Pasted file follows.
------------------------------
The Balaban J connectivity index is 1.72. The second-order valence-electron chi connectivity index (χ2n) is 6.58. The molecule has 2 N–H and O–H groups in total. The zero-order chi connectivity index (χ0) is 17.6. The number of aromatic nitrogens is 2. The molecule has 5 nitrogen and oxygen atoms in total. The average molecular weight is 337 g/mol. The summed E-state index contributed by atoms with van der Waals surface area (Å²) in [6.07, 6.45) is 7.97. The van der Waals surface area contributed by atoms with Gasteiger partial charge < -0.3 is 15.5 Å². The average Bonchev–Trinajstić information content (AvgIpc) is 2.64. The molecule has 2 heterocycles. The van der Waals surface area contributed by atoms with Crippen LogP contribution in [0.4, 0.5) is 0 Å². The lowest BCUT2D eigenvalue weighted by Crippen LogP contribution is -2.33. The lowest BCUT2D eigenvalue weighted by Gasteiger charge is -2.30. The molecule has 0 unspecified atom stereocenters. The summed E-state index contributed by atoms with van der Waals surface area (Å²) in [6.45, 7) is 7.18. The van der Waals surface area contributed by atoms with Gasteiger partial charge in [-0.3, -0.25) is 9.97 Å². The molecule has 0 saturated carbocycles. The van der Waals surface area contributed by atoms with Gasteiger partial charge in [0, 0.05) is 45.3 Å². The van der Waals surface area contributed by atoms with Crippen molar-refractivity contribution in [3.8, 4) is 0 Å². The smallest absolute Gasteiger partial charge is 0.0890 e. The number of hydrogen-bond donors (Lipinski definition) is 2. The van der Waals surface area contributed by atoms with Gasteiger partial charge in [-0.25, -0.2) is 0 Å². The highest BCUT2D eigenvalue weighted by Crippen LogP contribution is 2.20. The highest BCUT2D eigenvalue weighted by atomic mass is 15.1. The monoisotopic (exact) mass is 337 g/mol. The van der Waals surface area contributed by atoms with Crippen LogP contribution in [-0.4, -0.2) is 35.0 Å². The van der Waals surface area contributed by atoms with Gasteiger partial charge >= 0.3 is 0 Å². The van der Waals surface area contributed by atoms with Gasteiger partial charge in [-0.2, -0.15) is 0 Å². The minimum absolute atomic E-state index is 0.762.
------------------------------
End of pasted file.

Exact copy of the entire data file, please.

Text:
The Balaban J connectivity index is 1.72. The second-order valence-electron chi connectivity index (χ2n) is 6.58. The molecule has 2 N–H and O–H groups in total. The zero-order chi connectivity index (χ0) is 17.6. The number of aromatic nitrogens is 2. The molecule has 5 nitrogen and oxygen atoms in total. The average molecular weight is 337 g/mol. The summed E-state index contributed by atoms with van der Waals surface area (Å²) in [6.07, 6.45) is 7.97. The van der Waals surface area contributed by atoms with Gasteiger partial charge < -0.3 is 15.5 Å². The average Bonchev–Trinajstić information content (AvgIpc) is 2.64. The molecule has 2 heterocycles. The van der Waals surface area contributed by atoms with Crippen LogP contribution in [0.4, 0.5) is 0 Å². The lowest BCUT2D eigenvalue weighted by Crippen LogP contribution is -2.33. The lowest BCUT2D eigenvalue weighted by Gasteiger charge is -2.30. The molecule has 0 unspecified atom stereocenters. The summed E-state index contributed by atoms with van der Waals surface area (Å²) in [6.45, 7) is 7.18. The van der Waals surface area contributed by atoms with Gasteiger partial charge in [-0.3, -0.25) is 9.97 Å². The molecule has 0 saturated carbocycles. The van der Waals surface area contributed by atoms with Gasteiger partial charge in [0, 0.05) is 45.3 Å². The van der Waals surface area contributed by atoms with Crippen molar-refractivity contribution in [3.8, 4) is 0 Å². The smallest absolute Gasteiger partial charge is 0.0890 e. The number of hydrogen-bond donors (Lipinski definition) is 2. The van der Waals surface area contributed by atoms with Gasteiger partial charge in [-0.25, -0.2) is 0 Å². The highest BCUT2D eigenvalue weighted by Crippen LogP contribution is 2.20. The highest BCUT2D eigenvalue weighted by atomic mass is 15.1. The monoisotopic (exact) mass is 337 g/mol. The van der Waals surface area contributed by atoms with Crippen LogP contribution in [-0.4, -0.2) is 35.0 Å². The van der Waals surface area contributed by atoms with Gasteiger partial charge >= 0.3 is 0 Å². The van der Waals surface area contributed by atoms with Gasteiger partial charge in [-0.2, -0.15) is 0 Å². The minimum absolute atomic E-state index is 0.762.